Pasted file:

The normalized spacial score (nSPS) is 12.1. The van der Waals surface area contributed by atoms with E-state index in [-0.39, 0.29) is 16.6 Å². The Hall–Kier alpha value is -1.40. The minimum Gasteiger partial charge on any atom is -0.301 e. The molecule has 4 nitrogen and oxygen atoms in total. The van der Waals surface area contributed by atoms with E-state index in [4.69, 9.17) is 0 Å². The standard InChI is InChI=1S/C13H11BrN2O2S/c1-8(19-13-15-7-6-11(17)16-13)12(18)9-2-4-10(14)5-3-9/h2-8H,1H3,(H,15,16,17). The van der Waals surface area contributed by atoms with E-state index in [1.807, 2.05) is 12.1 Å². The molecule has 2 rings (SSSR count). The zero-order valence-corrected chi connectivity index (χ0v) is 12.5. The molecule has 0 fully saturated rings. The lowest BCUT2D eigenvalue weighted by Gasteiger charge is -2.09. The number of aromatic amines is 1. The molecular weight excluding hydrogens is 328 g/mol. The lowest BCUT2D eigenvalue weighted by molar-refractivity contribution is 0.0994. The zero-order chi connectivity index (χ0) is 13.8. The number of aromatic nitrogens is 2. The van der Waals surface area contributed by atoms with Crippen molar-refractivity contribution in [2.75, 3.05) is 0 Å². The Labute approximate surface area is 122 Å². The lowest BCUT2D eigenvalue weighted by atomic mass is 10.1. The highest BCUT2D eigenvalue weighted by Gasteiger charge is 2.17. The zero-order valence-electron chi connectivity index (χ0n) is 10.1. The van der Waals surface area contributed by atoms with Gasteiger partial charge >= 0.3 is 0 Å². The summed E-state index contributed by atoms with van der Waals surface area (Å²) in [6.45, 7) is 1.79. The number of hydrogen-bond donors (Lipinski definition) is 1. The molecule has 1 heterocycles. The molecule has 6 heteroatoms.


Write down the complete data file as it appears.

The normalized spacial score (nSPS) is 12.1. The van der Waals surface area contributed by atoms with E-state index in [-0.39, 0.29) is 16.6 Å². The Hall–Kier alpha value is -1.40. The minimum Gasteiger partial charge on any atom is -0.301 e. The molecule has 4 nitrogen and oxygen atoms in total. The van der Waals surface area contributed by atoms with E-state index in [4.69, 9.17) is 0 Å². The standard InChI is InChI=1S/C13H11BrN2O2S/c1-8(19-13-15-7-6-11(17)16-13)12(18)9-2-4-10(14)5-3-9/h2-8H,1H3,(H,15,16,17). The van der Waals surface area contributed by atoms with E-state index in [1.807, 2.05) is 12.1 Å². The molecule has 2 rings (SSSR count). The zero-order valence-corrected chi connectivity index (χ0v) is 12.5. The molecule has 0 fully saturated rings. The lowest BCUT2D eigenvalue weighted by Gasteiger charge is -2.09. The number of aromatic amines is 1. The molecular weight excluding hydrogens is 328 g/mol. The lowest BCUT2D eigenvalue weighted by molar-refractivity contribution is 0.0994. The zero-order chi connectivity index (χ0) is 13.8. The number of aromatic nitrogens is 2. The van der Waals surface area contributed by atoms with Crippen molar-refractivity contribution in [2.75, 3.05) is 0 Å². The Labute approximate surface area is 122 Å². The lowest BCUT2D eigenvalue weighted by atomic mass is 10.1. The highest BCUT2D eigenvalue weighted by Gasteiger charge is 2.17. The zero-order valence-electron chi connectivity index (χ0n) is 10.1. The van der Waals surface area contributed by atoms with Gasteiger partial charge >= 0.3 is 0 Å². The summed E-state index contributed by atoms with van der Waals surface area (Å²) in [6.45, 7) is 1.79. The number of hydrogen-bond donors (Lipinski definition) is 1. The molecule has 1 heterocycles. The molecule has 6 heteroatoms.